nep-ind New Economics Papers
on Industrial Organization
Issue of 2015‒12‒28
four papers chosen by
Kwang Soo Cheong
Johns Hopkins University

  1. Vertical Integration and Value Relevance: Empirical Evidence from Oil and Gas Producers By Misund, Bård
  2. Path dependence and induced innovation By Karsten Wasiluk
  3. Global Collaborative Patents By Sari Pekkala Kerr; William R. Kerr
  4. Patent Rights and Innovation by Small and Large Firms By Alberto Galasso; Mark Schankerman

  1. By: Misund, Bård (UiS)
    Abstract: Oil and gas exploration companies (E&Ps) exhibit large variations in earnings due to volatile oil and gas prices. Furthermore, their primary asset, oil and gas reserves, is accumulated through highly risky exploration activities. In contrast, integrated oil and gas companies display lower variability in their earnings due a more diversified asset base. The literature suggests that companies with higher earnings volatility and higher levels of intangibles among their assets should have lower value relevance of accounting information than companies with higher levels of tangible assets on their balance sheets. For that reason E&P companies should have lower value relevance than integrated companies. Contrary to expectations, we do not find lower value relevance for E&Ps earnings than integrated oil and gas companies. In fact, the results suggest that the presence of supplementary fair value estimates for oil and gas reserves mitigate the potential problem associated with the presence of intangible assets experienced in other industries.
    Keywords: Company Valuation; Value-relevance; Oil and Gas Industry; Vertical Integration
    JEL: G12 M21 M40 Q49
    Date: 2015–12–18
  2. By: Karsten Wasiluk (Department of Economics, University of Konstanz, Germany)
    Abstract: This paper presents an endogenous growth model that captures the origins of path dependence and technological lock-in and introduces a mechanism of induced innovation, which can trigger new research. Imperfect spillovers of secondary development can make the development of new technologies unattractive until research ceases in the long run. Changes in the relative supply of primary factors act as a stimulus for research as new technologies are better suited for the new environment. A simulation using changes of crude oil prices in the US shows the quantitative significance of the model's implications. The model is able to explain long waves of economic development where growth cycles are triggered by changes in the relative factor supply. It also provides a new rationale for governmental regulations such as Pigouvian taxes and pollution permits as they can stimulate innovation and provide the base for the development of "green" technologies.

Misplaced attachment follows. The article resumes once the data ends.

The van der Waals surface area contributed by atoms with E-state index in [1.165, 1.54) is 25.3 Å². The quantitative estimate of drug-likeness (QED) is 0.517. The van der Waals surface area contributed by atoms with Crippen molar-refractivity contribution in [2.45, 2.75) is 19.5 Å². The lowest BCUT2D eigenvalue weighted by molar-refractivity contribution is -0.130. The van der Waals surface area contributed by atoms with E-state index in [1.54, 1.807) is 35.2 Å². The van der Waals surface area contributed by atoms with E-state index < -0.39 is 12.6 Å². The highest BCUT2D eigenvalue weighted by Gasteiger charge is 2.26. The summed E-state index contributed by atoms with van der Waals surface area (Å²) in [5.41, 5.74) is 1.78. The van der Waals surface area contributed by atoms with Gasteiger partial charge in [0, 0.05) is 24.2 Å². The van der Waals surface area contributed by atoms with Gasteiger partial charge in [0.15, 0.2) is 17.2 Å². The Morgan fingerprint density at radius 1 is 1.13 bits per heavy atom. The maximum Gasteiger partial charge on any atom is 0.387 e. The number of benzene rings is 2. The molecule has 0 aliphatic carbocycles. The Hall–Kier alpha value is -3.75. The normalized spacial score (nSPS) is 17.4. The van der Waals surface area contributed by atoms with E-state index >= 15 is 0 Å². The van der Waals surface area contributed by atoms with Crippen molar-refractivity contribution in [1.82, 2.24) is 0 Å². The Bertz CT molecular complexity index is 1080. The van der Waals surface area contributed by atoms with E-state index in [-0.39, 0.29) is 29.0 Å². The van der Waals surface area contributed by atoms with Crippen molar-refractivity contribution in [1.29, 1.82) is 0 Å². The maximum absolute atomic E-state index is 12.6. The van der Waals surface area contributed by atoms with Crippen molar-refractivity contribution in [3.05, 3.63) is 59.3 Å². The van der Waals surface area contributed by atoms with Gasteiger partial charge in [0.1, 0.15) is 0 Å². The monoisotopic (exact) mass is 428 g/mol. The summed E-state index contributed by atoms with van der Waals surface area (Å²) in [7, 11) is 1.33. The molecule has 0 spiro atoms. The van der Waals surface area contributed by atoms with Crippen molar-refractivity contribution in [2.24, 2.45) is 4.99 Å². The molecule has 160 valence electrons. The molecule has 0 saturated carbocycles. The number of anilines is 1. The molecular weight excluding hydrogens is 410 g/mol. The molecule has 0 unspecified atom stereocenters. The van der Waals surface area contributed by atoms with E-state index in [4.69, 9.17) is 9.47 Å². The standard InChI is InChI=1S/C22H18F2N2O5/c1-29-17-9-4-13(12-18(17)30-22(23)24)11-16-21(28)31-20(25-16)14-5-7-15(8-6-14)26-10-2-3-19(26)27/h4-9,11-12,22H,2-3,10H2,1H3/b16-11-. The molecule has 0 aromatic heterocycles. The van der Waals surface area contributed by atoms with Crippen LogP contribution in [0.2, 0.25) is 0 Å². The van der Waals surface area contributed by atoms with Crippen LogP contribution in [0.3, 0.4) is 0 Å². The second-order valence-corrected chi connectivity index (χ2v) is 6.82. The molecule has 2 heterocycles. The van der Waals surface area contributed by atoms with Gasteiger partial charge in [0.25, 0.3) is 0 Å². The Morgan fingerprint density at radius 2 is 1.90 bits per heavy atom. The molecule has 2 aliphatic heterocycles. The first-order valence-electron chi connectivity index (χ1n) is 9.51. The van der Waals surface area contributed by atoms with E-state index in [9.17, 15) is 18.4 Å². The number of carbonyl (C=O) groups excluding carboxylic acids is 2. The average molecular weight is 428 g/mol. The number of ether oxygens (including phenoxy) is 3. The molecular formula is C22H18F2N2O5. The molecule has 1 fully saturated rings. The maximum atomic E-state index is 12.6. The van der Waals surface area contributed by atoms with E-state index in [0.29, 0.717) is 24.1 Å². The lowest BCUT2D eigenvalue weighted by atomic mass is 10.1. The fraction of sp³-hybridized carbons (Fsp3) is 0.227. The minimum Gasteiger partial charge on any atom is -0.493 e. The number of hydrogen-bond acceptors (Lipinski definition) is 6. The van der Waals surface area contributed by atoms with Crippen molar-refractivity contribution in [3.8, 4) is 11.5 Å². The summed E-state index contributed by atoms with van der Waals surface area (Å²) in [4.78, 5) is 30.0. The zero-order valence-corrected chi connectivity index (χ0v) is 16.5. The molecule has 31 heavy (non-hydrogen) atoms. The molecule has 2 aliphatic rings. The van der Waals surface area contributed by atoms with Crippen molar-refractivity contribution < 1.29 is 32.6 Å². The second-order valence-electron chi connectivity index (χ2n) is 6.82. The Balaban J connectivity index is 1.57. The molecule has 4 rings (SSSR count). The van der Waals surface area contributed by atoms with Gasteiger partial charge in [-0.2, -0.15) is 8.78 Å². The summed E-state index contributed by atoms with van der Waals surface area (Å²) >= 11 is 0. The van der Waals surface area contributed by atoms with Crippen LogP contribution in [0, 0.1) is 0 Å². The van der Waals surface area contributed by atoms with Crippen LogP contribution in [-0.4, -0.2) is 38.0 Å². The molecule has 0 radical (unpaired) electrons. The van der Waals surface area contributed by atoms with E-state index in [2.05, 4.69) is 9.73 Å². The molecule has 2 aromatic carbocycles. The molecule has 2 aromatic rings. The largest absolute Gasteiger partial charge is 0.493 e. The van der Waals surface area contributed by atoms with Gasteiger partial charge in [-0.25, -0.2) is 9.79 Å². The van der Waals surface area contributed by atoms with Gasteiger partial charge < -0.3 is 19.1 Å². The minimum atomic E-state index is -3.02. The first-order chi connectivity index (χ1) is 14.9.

Keywords: Path Dependence, Induced Innovation, Directed Technological Change, Growth Cycles
    JEL: O30 O31 O33 O44
    Date: 2015–04–21
  3. By: Sari Pekkala Kerr; William R. Kerr
    Abstract: We study the prevalence and traits of global collaborative patents for U.S. public companies, where the inventor team is located both within and outside of the United States. Collaborative patents are frequently observed when a corporation is entering into a new foreign region for innovative work, especially in settings where intellectual property protection is weak. We also connect collaborative patents to the ethnic composition of the firm's U.S. inventors and cross-border mobility of inventors within the firm. The inventor team composition has important consequences for how the new knowledge is exploited within and outside of the firm.
    JEL: F02 F22 F23 J15 O19 O31 O32 O33 O34
    Date: 2015–11
  4. By: Alberto Galasso; Mark Schankerman
    Abstract: This paper studies the causal impact of patents on subsequent innovation by the patent holder. The analysis is based on court invalidation of patents by the U.S. Court of Appeals for the Federal Circuit, and exploits the random allocation of judges to control for the endogeneity of the judicial decision. Patent invalidation leads to a 50 percent decrease in patenting by the patent holder, on average, but the impact depends critically on characteristics of the patentee and the competitive environment. The effect is entirely driven by small innovative firms in technology fields where they face many large incumbents. Invalidation of patents held by large firms does not change the intensity of their innovation but shifts the technological direction of their subsequent patenting.
    JEL: K41 L24 O31 O32 O34
    Date: 2015–12

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